London has the potential to be the centre of the world for Chinese RMB, according to Charles Li, CEO of Hong Kong Stock Exchange and Clearing (HKEX), should his firm’s proposed £32 billion merger with the London Stock Exchange Group (LSE) go ahead.
Speaking at the second day of Sibos 2019 in London, Li says that he believes a successful deal would “unlock the last frontier” of capital markets and create a network that would stretch across the globe.
“This great city became a global financial centre because [it] took the dollar and became the dollar centre outside of the United States. In 20 years this city is going to be the RMB centre, it’s going to be the euro centre, it’s going to be the centre of everything.”
HKEX submitted its surprise £32 billion bid for the LSE in September. The latter rejected the bid, stating that it did not believe that HKEX would give London the best platform for China. LSE has since gravitated towards a partnership with the Shanghai Stock Exchange.
“We need to have a market infrastructure globally that can underpin the two centres of gravity that are East and West,” says Li. “It’s a very simple vision but a very big dream. We want to create an unrivalled exchange across time zones, across currencies.”
A merger between the two groups would create the world’s third-largest exchange, after the US-owned Intercontinental Exchange (ICE) and the Chicago Mercantile Exchange (CME) Group.
Li says that HKEX has wanted to do the deal for “quite a while”, but realises that it also submitted the proposal a little late. He adds that the group wanted to wait until Brexit uncertainties were removed before making a formal approach, but as the outcome became less clear “we decided it was now or never”.
LSE CEO, David Schwimmer, who spoke prior to Li on the conference programme, reiterated the UK stock exchange’s focus on Shanghai. “We have invested for years in our relationship directly with Shanghai Stock Connect, which has been in the works since 2015. We value that partnership and believe its mutually beneficial.”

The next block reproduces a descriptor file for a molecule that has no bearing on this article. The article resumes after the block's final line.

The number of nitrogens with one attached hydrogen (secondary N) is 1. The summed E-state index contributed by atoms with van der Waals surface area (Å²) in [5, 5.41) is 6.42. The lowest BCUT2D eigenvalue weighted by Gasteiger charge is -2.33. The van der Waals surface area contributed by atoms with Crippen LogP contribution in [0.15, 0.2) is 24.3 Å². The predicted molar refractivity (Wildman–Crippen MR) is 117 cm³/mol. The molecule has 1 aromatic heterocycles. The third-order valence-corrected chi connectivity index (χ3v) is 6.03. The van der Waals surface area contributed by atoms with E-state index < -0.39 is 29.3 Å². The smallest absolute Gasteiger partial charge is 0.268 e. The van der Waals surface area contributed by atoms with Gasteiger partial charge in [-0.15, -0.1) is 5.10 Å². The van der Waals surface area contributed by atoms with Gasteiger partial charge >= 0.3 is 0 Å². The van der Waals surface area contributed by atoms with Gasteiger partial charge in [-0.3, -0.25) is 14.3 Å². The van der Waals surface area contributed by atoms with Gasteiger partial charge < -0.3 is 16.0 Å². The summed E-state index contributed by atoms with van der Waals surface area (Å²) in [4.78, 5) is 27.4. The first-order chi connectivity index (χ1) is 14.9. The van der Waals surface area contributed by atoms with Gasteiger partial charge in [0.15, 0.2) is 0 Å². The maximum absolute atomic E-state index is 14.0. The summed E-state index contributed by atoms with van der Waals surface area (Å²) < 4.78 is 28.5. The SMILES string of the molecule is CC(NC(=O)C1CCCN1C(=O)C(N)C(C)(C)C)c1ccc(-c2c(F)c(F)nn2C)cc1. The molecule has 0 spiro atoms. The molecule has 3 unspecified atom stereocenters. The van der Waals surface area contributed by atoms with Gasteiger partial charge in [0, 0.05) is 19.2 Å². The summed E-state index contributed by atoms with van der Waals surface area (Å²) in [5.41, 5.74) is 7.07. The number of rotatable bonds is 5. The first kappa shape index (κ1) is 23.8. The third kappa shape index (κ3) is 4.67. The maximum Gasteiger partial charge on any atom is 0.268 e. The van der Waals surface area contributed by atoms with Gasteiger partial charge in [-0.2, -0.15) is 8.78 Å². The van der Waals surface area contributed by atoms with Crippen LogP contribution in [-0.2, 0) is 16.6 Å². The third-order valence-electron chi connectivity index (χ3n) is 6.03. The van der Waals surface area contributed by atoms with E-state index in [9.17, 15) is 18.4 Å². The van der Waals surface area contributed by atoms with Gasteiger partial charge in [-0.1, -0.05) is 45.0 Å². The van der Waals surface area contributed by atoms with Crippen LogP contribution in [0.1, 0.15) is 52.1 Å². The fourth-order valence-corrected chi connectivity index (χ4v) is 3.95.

“We’ve been around for 300 years, we don’t take a short-term perspective on what might be a quick way to get access to something that might not have a strong competitive position.” Schwimmer adds that LSE sees Shanghai as the long-term financial centre of China.
HKEX Li says that his company knew it might take on risk, and loss of face with a rejection. “If I were sitting in David’s chair I would reject it too[…] but we think the opportunity is great and the UK market deserves a look at it.”
LSE is no stranger to mergers and acquisitions. In 2017, EU regulators blocked a £21 billion merger between the LSE and Germany’s Deutsche Boerse. The European Commission said at the time of the deal would have created a “de facto monopoly”.
In 2011 the group attempted to merge with Canadian exchange TMX in a deal worth £2.4 billion, but negotiations were eventually scrapped in the summer of that year after it could not gain majority approval from TMX shareholders.
Li says that mergers of this type have failed in the past is that the opportunities for growth were not there and had hit their ceilings. “It was just people saying, ‘together we can cover a lot of people and fire a lot of other people and restructure, do cost synergies.’ All this was driven by cost synergies, which is really just firing people.”